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AWS: last week’s outage happened because reasons

A bunch of digital services were unavailable for hours last week due to an AWS outage and the company has finally offered an explanation.

For those of us bemoaning the lack of detailed information provided at the time, this is a case of ‘careful what you wish for’. In the explanatory post, published three days after the outage, a breakdown of the plumbing of the AWS network is offered as context. You can read it here if you’re into that sort of thing, but the short version is: it’s complicated in there.

There are many good reasons for AWS to inflict so much arcana on the outside world. Firstly there’s the acknowledgement that a proper explanation was overdue. Then there’s the likelihood that, the longer and more complicated it is, the more people are likely to get bored and just accept it at face value. And there’s the inference that it’s amazing such a complicated thing goes wrong so rarely.

While all of these are valid they still miss the central point, which is that the modern economy has become so reliant on a few public cloud providers that we’re all effectively at their mercy. No double AWS is trying its best and will learn form the outage, but that’s of little consolation to companies that lost a day’s business or, worse, people who had their video streaming options severely limited (Amazon Prime seems to have been unaffected).

“Finally, we want to apologize for the impact this event caused for our customers,” concludes the AWS post. “While we are proud of our track record of availability, we know how critical our services are to our customers, their applications and end users, and their businesses. We know this event impacted many customers in significant ways. We will do everything we can to learn from this event and use it to improve our availability even further.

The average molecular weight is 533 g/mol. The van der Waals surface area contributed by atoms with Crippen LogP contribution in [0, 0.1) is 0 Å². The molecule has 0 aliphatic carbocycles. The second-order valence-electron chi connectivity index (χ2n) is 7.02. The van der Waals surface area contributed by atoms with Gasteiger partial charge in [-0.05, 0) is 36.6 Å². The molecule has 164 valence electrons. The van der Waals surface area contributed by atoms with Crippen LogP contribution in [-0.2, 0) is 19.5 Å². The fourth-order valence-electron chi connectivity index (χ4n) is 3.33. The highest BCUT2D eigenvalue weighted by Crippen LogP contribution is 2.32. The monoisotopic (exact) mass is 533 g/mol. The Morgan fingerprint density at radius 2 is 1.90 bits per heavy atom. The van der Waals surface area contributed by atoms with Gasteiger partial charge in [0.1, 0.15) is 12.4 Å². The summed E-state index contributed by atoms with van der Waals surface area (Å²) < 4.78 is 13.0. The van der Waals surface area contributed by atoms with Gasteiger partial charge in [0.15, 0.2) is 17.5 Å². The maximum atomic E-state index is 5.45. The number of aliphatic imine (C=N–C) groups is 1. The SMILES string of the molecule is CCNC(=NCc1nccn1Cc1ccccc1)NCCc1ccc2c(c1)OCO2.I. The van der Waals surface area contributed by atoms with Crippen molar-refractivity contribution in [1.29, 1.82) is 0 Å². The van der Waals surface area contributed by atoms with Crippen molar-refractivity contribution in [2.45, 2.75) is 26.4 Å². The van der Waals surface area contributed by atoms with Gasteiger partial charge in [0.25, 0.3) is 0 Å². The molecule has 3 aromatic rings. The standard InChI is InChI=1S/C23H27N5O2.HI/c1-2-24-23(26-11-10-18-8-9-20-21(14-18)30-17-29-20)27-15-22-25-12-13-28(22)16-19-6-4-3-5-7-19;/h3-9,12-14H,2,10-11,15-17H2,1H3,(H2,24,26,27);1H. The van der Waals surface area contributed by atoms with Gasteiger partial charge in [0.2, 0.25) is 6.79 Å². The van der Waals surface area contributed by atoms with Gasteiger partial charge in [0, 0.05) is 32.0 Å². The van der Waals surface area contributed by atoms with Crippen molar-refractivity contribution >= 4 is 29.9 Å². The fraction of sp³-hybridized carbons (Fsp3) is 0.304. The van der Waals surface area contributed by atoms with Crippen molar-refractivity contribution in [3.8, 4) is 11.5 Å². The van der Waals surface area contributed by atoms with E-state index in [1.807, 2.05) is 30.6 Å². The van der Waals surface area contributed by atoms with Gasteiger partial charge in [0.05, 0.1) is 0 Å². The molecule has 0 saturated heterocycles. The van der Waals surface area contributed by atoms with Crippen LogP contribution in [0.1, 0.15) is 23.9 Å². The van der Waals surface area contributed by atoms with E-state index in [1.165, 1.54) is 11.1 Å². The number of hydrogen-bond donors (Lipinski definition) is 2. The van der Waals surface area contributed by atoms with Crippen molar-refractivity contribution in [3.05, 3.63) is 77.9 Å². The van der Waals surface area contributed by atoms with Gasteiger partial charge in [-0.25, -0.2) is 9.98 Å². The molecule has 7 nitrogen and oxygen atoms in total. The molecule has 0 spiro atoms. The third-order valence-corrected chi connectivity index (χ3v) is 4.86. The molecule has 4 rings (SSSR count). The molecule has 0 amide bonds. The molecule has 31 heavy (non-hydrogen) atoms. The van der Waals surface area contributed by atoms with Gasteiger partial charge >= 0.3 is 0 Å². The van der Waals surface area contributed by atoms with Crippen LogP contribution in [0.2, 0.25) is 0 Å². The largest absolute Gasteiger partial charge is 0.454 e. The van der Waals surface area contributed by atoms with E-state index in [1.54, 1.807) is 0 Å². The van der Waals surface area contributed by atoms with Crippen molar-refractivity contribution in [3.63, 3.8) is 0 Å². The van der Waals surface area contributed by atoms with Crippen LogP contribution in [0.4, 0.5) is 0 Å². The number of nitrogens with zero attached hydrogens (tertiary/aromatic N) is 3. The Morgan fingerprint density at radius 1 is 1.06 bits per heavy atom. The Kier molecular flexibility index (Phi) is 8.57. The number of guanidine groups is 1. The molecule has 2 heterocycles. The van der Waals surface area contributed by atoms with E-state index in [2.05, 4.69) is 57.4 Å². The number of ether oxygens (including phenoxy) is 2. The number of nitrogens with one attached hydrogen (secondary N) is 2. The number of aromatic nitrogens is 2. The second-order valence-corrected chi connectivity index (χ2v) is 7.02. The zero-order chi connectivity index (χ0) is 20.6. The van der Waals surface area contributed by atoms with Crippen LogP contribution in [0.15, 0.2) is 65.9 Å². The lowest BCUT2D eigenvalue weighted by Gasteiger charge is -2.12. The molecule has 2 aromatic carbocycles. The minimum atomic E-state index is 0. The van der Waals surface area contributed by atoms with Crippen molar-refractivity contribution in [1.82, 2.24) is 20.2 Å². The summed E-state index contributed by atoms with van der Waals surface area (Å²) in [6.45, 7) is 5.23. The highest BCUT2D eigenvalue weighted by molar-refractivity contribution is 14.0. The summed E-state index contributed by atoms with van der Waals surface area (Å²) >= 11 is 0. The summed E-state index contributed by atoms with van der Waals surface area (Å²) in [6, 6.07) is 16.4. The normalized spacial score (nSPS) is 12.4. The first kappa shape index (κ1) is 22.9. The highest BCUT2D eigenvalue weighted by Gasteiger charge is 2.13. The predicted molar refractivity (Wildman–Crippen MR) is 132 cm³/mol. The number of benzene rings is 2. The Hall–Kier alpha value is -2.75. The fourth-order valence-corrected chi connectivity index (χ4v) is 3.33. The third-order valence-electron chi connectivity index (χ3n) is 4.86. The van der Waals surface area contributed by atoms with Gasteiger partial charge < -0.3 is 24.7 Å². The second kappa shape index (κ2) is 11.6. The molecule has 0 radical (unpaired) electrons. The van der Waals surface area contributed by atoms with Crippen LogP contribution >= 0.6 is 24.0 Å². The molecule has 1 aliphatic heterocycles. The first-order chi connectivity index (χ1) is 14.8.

For all its renewed striving this presumably won’t be the last time AWS or Azure or Google Cloud has a wobble. They will be no less contrite and full of resolve to avoid a repetition next time too. But you have to wonder how close regulatory authorities are to trying to intervene in the name of the greater good. It remains what, if anything, they can do, but political pressure to be seen to be doing something is likely to grow.


One comment

  1. Avatar Rodolfo Di Muro 13/12/2021 @ 3:51 pm

    Hi Scott,

    Outage has happened from telco equipment providers in the past / from well consolidate vendor and it is not surprising now that could happen from IT providers as well.

    Private Cloud has a scaling factor, and although you have the 3 majors companies, there is also a learning aspect that you are disregarding.

    Despite what your experience is, there is no a single new product that do not require an update release for debagging software or little issues not detected on the initial delivery

    The issue is if there is a continuous outage along the journey!

    take care!

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